Industrial Organisations Fail to Engage Customers Effectively and are Reliant on Legacy Technologies

News Facts:

  • C-Suite leaders of Industrial organisations admit that they are behind the curve in comparison to other sectors in the race to achieve customer identity profiles, despite the opportunities afforded by today’s digital technologies

  • Leaders agree that capturing, analysing and using customer data would result in significant improvements to their organisations’ efforts towards personalisation and understanding the customer

  • Digital market entrants have changed the manner in which customers interact with industrial companies, such as those in automotive

  • Multi-channel strategies have siloed organisations creating a flux in shared customer data that exists in ERP* and BI** systems

London, U.K., 20th September 2016 – Amido, a vendor-agnostic technical consultancy specialising in assembling and integrating proven cloud technologies to improve customer data and identity management, has identified that the Industry and Automotive sector is struggling to keep up with changing customer behaviour in an increasingly digital and omni-channel world. Behind the times in personalisation and with customer identity management still in its infancy within the sector, Amido’s report has highlighted the fundamental flaws in industrial organisations’ utilisation of customer data.

The automotive sector is going through a period of serious upheaval – car rental services are being hit by smartphone apps which are killing the hire counter and forcing the industry to enter the multi-channel economy, like retailers, media and financial services organisations. It is evident that digital market entrants and the Internet of Things (IoT) have changed the manner in which customers interact with the automotive industry as customers expect a more joined-up, cohesive approach to services.

Competition is not just from within the sector, the digitisation of services and online user experiences set by successful multi-channel business models from retailers like John Lewis are having a ripple affect across all six sectors Amido reviewed. To one interviewee, this concern underpins everything: ‘One thing I have been trying to promote is that people want a personal response and if you don’t do that, people will go to the competition. John Lewis has worked out what interests you and contact you related to your preferences,’ said Mike McMinn, Group IT Director with Marston’s, a British brewery, pub operator and FTSE 250 listed company.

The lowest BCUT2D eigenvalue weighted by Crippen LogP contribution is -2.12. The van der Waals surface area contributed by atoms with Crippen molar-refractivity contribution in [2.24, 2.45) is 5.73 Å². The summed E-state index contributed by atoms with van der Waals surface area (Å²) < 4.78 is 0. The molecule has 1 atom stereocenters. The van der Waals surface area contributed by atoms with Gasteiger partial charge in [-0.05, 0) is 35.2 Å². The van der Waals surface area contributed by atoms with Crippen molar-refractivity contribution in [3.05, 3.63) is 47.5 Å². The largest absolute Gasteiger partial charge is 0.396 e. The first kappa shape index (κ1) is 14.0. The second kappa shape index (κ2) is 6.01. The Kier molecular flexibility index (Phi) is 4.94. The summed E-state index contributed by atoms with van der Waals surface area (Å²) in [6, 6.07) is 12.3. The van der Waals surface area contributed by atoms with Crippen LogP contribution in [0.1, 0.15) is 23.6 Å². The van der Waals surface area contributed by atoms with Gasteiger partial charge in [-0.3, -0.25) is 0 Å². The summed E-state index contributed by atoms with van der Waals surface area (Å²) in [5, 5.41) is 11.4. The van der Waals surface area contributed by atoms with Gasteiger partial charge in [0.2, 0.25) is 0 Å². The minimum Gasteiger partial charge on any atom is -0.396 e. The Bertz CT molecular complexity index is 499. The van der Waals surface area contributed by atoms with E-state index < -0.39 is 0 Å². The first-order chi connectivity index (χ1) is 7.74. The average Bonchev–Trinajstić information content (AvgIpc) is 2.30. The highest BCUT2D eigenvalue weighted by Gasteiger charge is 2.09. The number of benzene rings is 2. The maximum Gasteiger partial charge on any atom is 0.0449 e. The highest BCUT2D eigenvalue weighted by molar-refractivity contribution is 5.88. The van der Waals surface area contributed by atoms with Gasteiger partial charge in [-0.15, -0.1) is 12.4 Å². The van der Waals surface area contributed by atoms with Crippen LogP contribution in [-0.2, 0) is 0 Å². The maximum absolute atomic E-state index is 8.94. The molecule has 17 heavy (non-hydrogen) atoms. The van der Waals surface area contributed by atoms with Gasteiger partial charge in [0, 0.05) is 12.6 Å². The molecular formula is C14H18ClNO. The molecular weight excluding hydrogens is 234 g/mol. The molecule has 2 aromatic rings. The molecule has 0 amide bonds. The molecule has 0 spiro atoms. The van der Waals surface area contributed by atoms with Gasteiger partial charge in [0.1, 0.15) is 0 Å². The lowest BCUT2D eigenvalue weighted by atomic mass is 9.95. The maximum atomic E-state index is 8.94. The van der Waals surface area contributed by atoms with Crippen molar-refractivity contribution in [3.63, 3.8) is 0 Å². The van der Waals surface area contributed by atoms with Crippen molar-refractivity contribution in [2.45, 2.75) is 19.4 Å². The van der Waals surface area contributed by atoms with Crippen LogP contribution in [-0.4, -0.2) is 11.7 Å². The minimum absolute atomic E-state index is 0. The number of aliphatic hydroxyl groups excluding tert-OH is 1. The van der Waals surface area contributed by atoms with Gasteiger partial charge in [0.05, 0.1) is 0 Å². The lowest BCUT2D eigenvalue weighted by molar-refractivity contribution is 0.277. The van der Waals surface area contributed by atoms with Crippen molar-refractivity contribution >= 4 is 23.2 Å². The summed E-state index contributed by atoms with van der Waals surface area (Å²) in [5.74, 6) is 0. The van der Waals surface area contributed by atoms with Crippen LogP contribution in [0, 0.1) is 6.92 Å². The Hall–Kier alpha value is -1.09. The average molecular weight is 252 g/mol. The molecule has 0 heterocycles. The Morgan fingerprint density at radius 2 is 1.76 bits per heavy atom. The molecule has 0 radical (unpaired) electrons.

With customer expectations set and the demand for a variety of options to be available to them, sectors such as the automotive industry have started to reshuffle strategies for rentals to be available hourly and daily as well as weekly, with a seamless mobile booking system. However, as Gemma LaMarquer, Senior Head of Acquisition, Loyalty and Retention EMEA at Avis Budget Group adds, whilst mobile dominates, customers still want multi-channel access including physical car rental desks, online services and call centres.

Business technology leaders interviewed believe that in order to stay ahead of the curve, they need to increase contact with the customer and understanding this will have a significant impact on their organisations. Industrial organisations have already begun to get closer to their end customers through existing supply chains and direct opportunities offered by today’s digital technology. Nick Burton, Head of Digital and Innovation at Belron, the world’s leading vehicle glass repair and replacement group, recognises this need and has been trying to establish a shift in attitude at his company: ‘We have been trying to change and get people to think differently about [services and] data.’ Burton also stated that they are looking at the whole omni-channel space as 30 per cent of their appointments are booked online meaning he has a significant amount of customer data available, which will be utilised to create more personalised experiences – and therefore increasing profitability.

Burton is one of the few who has begun to harness digitalisation to stay ahead of the curve by understanding what the end user’s want. Companies that rely on supply chain contracts, such as Marston’s, ‘only capture customer data from those that register with us online’ such as landlords, retailers and pub chain owners, adds McMinn. Ferenc Vezer, Group CIO at 2 Sisters Food Group, one of the UKs biggest food companies most famous for Fox’s Biscuits, comments: ‘Our customers are the retailers, we don’t deal with the consumer directly,’ which illustrates the mind-set of this sector as they fail to realise the value in capturing and analysing enough information about all end users.

Many still feel there is a genuine challenge in keeping data up to date, a feeling shared by those in the utilities sector. This is a particular concern with manufacturing as the industry has very little identity management as a whole, despite mining a considerable amount of data owing to machine-to-machine (M2M) technologies and the growth of the IoT. This results in the industry effectively storing a lot of unusable information, especially when the data it collates should empower them to be leaders in the sector.